Timing cover; Again, judicious light coating of #2 on the gasket and cover, clean threads and good fasteners properly torque cleaned that area up. Check the shaft/cover seal and make sure it’s not worn out and/or there’s not a groove worn in the shaft

    Other areas are more problematic to address like the rear engine seal and the trans seals without yanking the engine out but it does give you the opportunity to see where it is leaking and, if your so inclined, detail the engine, check the throw out bearing, check clutch and clutch disk, etc. 

    A good over the winter project.  I’m about to do that on the 46 convertible I purchased this spring. I plan to pull the engine in November 
  • Old Fogey UKOld Fogey UK Posts: 732Expert Adviser
    Most of my leaking problems come from the oil pan edge, despite proper gaskets and Permatex and correct torquing.
     I have running in oil in at the moment but when it comes time to change it, I may experiment with just silicone sealer - although not Permatex which I've found to be disappointing. Permatex Copper Seal head gasket aerosol sealer is worse than useless and I won't be using that again either !

  • ToddhToddh Posts: 108Member
    Most of my leaking problems come from the oil pan edge, despite proper gaskets and Permatex and correct torquing.
     I have running in oil in at the moment but when it comes time to change it, I may experiment with just silicone sealer - although not Permatex which I've found to be disappointing. Permatex Copper Seal head gasket aerosol sealer is worse than useless and I won't be using that again either !

    Well at least on the 212, none of the 5/16” pan bolts thread to the inside of the engine requiring thread sealant. Besides the possibility of a bent/warped upper dipper pan or damaged lower pan lip, there are areas on the oil pan that can be an issue if not dealt with correctly: the oil drain at the center rear and the oil pump feed pipe connection on the center right side.  I’ve seen a number of Hudson engines where someone went way over board using silicone gasket sealer causing partially clogged oil drain and bits of hardened sealant in the sump which is why I now only use the non-hardening stuff and that sparingly.  Personally I have had nothing but stellar experiences with the Copper Seal head gasket aerosol but as they say; your own mileage may vary.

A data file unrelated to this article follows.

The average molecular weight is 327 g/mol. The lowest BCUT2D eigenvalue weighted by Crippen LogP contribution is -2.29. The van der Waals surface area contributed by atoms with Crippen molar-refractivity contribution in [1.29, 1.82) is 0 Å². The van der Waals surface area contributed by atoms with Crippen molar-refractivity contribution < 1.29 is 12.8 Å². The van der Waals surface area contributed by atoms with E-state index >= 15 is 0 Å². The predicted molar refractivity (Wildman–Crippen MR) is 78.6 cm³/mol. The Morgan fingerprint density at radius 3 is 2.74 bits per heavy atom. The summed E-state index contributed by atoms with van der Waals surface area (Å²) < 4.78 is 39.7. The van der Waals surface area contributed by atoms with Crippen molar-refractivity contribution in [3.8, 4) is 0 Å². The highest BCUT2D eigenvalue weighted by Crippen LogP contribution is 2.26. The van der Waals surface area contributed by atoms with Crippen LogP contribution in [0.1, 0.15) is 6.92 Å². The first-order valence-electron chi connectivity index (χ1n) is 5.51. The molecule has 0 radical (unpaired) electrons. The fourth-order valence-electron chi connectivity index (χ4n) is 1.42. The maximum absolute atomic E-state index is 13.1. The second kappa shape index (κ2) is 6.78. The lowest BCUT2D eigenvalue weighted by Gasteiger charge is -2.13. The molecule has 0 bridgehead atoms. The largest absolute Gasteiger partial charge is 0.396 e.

• BigSkyBigSky Posts: 942Senior Contributor
    I have had great success with these two products.  I really cannot recommend them more highly, I've thrown out all my others rtv’s & only use this now, it’s that good. It comes in Grey too.  The only difference is the dry time to put into service again.  


  • GeoffGeoff Posts: 4,259Senior Contributor
    Loctite grey gasket is good stuff too.  
  • Old Fogey UKOld Fogey UK Posts: 732Expert Adviser
    BigSky said:
    I have had great success with these two products.  I really cannot recommend them more highly, I've thrown out all my others rtv’s & only use this now, it’s that good. It comes in Grey too.  The only difference is the dry time to put into service again.  


    I don't think either of these two are available in the UK.